By first narrowing down the range of rows we want based on ID, we really reduce the cost for SQL Server to further narrow down on the specific date range. The benefit will be less substantial as our range gets larger, but this is already downplayed in our initial example because we will typically have more than 30 days' worth of data in the table (in other words, the scan against "all of time" will be much worse than what I've shown here). Gradually the savings over the old approach improves, assuming the typical range of the query doesn't change. Even if you select the whole table, you'll still technically get a seek, but it will have an incrementally more expensive cost:

EXEC dbo.GetHippoLogs @start = '19000101',
                      @end   = '20501231';

This returns a million rows in 11 seconds. Here is the plan:

Seek plan for selecting the whole table

Meanwhile, if we add a WITH (FORCESCAN) hint to the table, we can see that the resulting scan is still more expensive (though query duration is roughly the same):

Scan plan for selecting the whole table

Most of the time here is spent reading, delivering, and rendering the results, not finding them; both plans will get worse as the table gets larger. The key is keeping queries reasonable – on more than one occasion I've added additional safeguards, like if the number of days between start and end exceeds some threshold, just return an error. Not the friendliest thing in the world but can prevent a scan on a trillion-row table from monopolizing all the resources on a server.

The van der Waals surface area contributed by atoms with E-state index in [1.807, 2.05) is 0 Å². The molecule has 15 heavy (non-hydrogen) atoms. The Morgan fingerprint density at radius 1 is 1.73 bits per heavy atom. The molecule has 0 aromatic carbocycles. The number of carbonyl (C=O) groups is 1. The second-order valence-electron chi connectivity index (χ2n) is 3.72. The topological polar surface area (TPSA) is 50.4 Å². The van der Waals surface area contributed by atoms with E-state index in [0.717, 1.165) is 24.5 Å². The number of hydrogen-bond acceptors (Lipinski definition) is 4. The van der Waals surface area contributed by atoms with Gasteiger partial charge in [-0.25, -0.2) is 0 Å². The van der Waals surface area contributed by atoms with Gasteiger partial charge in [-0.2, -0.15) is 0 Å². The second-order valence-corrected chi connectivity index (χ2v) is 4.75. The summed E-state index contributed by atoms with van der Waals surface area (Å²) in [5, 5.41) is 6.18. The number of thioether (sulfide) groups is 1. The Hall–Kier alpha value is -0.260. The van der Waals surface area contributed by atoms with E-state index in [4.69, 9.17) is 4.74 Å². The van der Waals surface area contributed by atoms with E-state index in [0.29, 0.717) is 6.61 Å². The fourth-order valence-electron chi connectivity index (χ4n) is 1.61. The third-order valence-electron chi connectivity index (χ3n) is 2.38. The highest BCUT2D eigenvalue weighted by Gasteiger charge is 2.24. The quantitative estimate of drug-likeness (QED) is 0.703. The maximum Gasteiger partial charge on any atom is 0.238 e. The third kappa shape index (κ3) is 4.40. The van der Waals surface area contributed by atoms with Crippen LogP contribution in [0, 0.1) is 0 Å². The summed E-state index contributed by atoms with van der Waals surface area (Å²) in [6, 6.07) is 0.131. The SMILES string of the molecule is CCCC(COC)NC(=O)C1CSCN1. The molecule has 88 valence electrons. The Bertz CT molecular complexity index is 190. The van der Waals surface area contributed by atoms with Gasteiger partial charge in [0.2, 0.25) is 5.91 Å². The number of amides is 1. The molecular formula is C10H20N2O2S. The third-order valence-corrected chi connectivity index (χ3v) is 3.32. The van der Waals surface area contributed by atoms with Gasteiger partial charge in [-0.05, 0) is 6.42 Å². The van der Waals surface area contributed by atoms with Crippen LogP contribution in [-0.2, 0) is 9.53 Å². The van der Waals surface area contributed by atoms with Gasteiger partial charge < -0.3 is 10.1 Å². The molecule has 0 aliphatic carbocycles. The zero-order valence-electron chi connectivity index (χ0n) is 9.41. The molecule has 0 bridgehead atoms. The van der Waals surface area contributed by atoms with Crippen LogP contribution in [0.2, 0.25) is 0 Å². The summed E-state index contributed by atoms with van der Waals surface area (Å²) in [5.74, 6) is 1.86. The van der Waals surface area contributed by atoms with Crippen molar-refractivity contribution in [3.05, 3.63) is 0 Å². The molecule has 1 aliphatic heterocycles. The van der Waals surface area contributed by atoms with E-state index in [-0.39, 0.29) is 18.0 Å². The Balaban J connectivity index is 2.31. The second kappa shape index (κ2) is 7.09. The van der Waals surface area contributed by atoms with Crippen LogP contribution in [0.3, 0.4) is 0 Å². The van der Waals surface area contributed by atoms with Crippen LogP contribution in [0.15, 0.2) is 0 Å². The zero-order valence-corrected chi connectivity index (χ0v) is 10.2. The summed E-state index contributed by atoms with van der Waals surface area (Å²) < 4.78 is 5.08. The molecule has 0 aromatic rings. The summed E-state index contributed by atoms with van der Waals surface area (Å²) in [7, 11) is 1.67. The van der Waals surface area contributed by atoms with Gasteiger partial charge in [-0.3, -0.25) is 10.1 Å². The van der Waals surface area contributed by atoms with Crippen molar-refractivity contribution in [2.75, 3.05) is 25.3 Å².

Maintenance

As time goes on, we can maintain the goal posts table using a job that runs during the day, populating the goal posts for the previous day:

DECLARE @today     date = GETDATE(),
        @yesterday date = DATEADD(DAY, -1, GETDATE());

DELETE dbo.HippoLogGoalPosts WHERE TheDate = @yesterday;

INSERT dbo.HippoLogGoalPosts(TheDate, FirstLogID, LastLogID)
  SELECT @yesterday, MIN(LogID), MAX(LogID)
  FROM dbo.HippoLog
  WHERE EventDateTime >= @yesterday
    AND EventDateTIme <  @today;

This job should ideally run sometime after we know we've imported all of yesterday's data, but before any users run queries. But because of our failsafe, it won't be a problem even if users query during the window between the end of yesterday and the completion of today's job.

Next Steps



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About the author
MSSQLTips author Aaron Bertrand Aaron Bertrand (@AaronBertrand) is a passionate technologist with industry experience dating back to Classic ASP and SQL Server 6.5. He is editor-in-chief of the performance-related blog, SQLPerformance.com, and also blogs at sqlblog.org.

View all my tips


Article Last Updated: 2022-07-07

Comments For This Article




Thursday, July 7, 2022 - 8:16:42 AM - Eric Blinn Back To Top (90240)
Aaron - That is a really interesting approach to the problem and one I had never considered. I can think of a few places I could implement it.
Thanks for sharing!